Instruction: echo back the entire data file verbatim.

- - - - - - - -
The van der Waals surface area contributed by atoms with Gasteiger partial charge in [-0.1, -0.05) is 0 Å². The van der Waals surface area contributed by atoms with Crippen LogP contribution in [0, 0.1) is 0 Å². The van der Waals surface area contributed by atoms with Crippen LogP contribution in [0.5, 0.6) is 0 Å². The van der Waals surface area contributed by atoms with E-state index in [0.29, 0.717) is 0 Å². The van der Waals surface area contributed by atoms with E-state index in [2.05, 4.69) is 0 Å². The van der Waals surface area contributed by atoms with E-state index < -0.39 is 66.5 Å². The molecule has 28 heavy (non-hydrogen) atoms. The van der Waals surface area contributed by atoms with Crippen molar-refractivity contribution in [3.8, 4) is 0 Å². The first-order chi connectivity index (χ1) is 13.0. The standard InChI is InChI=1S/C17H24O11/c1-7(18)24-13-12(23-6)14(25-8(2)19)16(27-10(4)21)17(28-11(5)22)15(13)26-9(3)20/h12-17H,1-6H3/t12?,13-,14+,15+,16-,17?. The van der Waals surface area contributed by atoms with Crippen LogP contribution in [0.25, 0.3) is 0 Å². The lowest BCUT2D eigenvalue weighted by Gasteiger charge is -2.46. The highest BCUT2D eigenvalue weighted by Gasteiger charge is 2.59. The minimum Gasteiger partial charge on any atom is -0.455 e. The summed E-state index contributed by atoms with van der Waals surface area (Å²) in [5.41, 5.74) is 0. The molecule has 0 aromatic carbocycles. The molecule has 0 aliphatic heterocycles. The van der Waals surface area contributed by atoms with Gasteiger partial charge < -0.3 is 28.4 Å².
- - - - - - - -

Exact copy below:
The van der Waals surface area contributed by atoms with Gasteiger partial charge in [-0.1, -0.05) is 0 Å². The van der Waals surface area contributed by atoms with Crippen LogP contribution in [0, 0.1) is 0 Å². The van der Waals surface area contributed by atoms with Crippen LogP contribution in [0.5, 0.6) is 0 Å². The van der Waals surface area contributed by atoms with E-state index in [0.29, 0.717) is 0 Å². The van der Waals surface area contributed by atoms with E-state index in [2.05, 4.69) is 0 Å². The van der Waals surface area contributed by atoms with E-state index < -0.39 is 66.5 Å². The molecule has 28 heavy (non-hydrogen) atoms. The van der Waals surface area contributed by atoms with Crippen molar-refractivity contribution in [3.8, 4) is 0 Å². The first-order chi connectivity index (χ1) is 13.0. The standard InChI is InChI=1S/C17H24O11/c1-7(18)24-13-12(23-6)14(25-8(2)19)16(27-10(4)21)17(28-11(5)22)15(13)26-9(3)20/h12-17H,1-6H3/t12?,13-,14+,15+,16-,17?. The van der Waals surface area contributed by atoms with Crippen LogP contribution in [0.25, 0.3) is 0 Å². The lowest BCUT2D eigenvalue weighted by Gasteiger charge is -2.46. The highest BCUT2D eigenvalue weighted by Gasteiger charge is 2.59. The minimum Gasteiger partial charge on any atom is -0.455 e. The summed E-state index contributed by atoms with van der Waals surface area (Å²) in [5.41, 5.74) is 0. The molecule has 0 aromatic carbocycles. The molecule has 0 aliphatic heterocycles. The van der Waals surface area contributed by atoms with Gasteiger partial charge < -0.3 is 28.4 Å².